"This isn't a zero percent loan until the end of the promotional period," says Lauren Bowne, staff attorney for Consumers Union. "The interest is actually accruing, and the bank is just waiving the interest payments."
How the plans work: If you pay the entire loan within a set period of time, the interest is forgiven. That deferment period has to be at least six months, says Wu. The six-month minimum is a requirement under the Credit Card Accountability, Responsibility and Disclosure Act of 2009.
If the balance isn't paid within the deferment period, the interest that's been accumulating is added "in a lump sum" to your balance, says Bowne. Going forward, you pay interest at the preset rate.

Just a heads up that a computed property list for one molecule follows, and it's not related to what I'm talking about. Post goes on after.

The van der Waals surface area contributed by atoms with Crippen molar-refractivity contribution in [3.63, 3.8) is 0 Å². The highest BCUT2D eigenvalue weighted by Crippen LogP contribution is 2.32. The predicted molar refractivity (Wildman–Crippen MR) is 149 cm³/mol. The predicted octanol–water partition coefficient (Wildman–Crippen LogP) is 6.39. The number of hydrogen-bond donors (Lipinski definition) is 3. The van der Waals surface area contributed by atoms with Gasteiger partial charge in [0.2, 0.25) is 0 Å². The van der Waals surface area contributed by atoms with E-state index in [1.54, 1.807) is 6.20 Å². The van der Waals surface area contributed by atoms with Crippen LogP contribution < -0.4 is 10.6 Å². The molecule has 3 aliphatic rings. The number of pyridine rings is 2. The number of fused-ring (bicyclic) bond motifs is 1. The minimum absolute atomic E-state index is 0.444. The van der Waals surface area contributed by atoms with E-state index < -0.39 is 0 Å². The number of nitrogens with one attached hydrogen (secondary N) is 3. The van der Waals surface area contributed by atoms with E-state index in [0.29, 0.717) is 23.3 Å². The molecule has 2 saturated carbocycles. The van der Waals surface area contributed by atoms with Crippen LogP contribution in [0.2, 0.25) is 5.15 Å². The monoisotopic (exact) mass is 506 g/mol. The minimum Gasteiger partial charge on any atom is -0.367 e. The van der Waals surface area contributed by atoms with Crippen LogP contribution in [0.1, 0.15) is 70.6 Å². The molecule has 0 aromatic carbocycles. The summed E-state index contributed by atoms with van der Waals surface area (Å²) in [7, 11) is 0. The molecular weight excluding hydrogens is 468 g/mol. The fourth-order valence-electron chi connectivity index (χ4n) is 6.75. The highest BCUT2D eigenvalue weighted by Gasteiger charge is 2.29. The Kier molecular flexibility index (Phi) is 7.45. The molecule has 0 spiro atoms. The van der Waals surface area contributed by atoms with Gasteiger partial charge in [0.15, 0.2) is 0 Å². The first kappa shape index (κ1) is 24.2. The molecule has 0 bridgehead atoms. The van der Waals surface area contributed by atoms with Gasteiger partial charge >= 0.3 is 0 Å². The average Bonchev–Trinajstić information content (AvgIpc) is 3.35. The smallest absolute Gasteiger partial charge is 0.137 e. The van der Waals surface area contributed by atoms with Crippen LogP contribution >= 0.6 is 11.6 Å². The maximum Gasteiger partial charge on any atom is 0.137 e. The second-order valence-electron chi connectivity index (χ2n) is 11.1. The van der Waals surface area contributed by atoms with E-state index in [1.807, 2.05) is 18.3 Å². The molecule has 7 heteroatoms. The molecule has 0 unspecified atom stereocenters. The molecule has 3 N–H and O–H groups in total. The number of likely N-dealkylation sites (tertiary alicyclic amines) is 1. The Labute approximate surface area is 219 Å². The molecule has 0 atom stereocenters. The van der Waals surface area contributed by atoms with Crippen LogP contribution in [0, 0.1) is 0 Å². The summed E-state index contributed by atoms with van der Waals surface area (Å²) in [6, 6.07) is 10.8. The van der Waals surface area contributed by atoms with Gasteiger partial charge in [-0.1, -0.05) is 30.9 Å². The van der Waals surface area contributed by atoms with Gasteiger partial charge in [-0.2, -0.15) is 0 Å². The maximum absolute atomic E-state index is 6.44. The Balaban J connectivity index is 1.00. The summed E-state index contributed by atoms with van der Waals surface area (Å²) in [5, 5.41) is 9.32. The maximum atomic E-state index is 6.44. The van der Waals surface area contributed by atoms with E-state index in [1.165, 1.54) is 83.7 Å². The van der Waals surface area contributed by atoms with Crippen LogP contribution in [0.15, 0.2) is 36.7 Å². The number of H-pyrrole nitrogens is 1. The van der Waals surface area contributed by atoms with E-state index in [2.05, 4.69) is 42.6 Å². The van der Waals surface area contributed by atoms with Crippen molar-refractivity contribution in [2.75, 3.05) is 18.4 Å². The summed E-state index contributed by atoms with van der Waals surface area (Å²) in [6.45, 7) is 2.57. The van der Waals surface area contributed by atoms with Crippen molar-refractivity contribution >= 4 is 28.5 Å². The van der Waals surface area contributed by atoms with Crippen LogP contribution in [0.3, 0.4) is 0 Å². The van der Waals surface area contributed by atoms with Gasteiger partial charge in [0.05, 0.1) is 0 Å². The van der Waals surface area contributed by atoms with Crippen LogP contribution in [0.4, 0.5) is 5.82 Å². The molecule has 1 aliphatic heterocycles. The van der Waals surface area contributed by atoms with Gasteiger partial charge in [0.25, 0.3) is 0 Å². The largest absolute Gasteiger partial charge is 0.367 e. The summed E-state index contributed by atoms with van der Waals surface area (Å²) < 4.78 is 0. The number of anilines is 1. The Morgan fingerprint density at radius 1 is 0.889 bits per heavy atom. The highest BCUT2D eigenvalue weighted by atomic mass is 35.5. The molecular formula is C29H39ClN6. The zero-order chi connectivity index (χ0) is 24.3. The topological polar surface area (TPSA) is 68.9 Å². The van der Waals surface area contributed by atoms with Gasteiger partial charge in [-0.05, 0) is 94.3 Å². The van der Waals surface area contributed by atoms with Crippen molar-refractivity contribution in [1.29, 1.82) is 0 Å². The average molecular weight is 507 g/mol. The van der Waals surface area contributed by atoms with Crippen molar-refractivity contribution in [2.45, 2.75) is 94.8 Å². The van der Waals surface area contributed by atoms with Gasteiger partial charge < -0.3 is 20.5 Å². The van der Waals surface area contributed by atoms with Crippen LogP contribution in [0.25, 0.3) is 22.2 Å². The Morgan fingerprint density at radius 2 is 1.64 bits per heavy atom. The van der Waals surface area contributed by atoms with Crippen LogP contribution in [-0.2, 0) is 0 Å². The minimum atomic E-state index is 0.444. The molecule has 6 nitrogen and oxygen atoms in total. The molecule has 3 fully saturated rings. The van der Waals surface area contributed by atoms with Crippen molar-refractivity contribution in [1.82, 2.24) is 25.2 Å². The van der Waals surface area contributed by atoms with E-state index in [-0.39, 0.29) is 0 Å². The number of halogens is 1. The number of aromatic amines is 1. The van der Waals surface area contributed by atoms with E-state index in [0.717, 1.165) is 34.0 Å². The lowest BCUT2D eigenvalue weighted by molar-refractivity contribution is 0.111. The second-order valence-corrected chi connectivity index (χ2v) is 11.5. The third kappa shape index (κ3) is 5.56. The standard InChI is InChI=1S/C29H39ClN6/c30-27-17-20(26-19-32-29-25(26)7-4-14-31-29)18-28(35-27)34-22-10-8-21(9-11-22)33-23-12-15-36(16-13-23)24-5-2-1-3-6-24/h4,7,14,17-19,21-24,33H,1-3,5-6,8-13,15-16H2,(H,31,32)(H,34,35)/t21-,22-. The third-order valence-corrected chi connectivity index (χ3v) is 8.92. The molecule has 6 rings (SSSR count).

"Our research has shown that whereas the median advertised credit card rate might be in the range of 13 (percent) to 21 percent, we will often see deferred-interest programs that have rates of 21 percent and higher," says Bourke.
Because many consumers bank on paying no interest, they are less likely to worry about their interest rates or shop around, says Josh Frank, senior researcher with the Center for Responsible Lending.
Smart move: Run the numbers on that annual percentage rate, or APR, just in case.